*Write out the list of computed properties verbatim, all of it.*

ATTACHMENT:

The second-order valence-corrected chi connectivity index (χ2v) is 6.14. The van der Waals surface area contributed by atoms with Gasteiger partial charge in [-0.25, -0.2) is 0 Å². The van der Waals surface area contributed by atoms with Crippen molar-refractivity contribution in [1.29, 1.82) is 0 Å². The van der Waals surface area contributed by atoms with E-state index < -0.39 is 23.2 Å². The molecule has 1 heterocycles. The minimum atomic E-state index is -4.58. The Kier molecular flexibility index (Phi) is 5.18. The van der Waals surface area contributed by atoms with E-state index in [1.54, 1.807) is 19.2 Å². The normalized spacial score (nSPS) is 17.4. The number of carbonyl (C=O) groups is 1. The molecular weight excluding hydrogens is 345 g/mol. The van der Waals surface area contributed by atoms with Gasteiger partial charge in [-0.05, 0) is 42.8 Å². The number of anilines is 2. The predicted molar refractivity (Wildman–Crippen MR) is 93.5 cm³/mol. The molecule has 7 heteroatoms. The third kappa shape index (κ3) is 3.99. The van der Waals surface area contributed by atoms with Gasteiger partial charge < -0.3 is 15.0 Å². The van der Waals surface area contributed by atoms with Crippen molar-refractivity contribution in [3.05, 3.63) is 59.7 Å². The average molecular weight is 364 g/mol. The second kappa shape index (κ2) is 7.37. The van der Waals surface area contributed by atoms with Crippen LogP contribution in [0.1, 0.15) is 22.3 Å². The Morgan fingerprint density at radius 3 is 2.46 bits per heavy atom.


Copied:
The second-order valence-corrected chi connectivity index (χ2v) is 6.14. The van der Waals surface area contributed by atoms with Gasteiger partial charge in [-0.25, -0.2) is 0 Å². The van der Waals surface area contributed by atoms with Crippen molar-refractivity contribution in [1.29, 1.82) is 0 Å². The van der Waals surface area contributed by atoms with E-state index < -0.39 is 23.2 Å². The molecule has 1 heterocycles. The minimum atomic E-state index is -4.58. The Kier molecular flexibility index (Phi) is 5.18. The van der Waals surface area contributed by atoms with E-state index in [1.54, 1.807) is 19.2 Å². The normalized spacial score (nSPS) is 17.4. The number of carbonyl (C=O) groups is 1. The molecular weight excluding hydrogens is 345 g/mol. The van der Waals surface area contributed by atoms with Gasteiger partial charge in [-0.05, 0) is 42.8 Å². The number of anilines is 2. The predicted molar refractivity (Wildman–Crippen MR) is 93.5 cm³/mol. The molecule has 7 heteroatoms. The third kappa shape index (κ3) is 3.99. The van der Waals surface area contributed by atoms with Gasteiger partial charge < -0.3 is 15.0 Å². The van der Waals surface area contributed by atoms with Crippen molar-refractivity contribution in [3.05, 3.63) is 59.7 Å². The average molecular weight is 364 g/mol. The second kappa shape index (κ2) is 7.37. The van der Waals surface area contributed by atoms with Crippen LogP contribution in [0.1, 0.15) is 22.3 Å². The Morgan fingerprint density at radius 3 is 2.46 bits per heavy atom.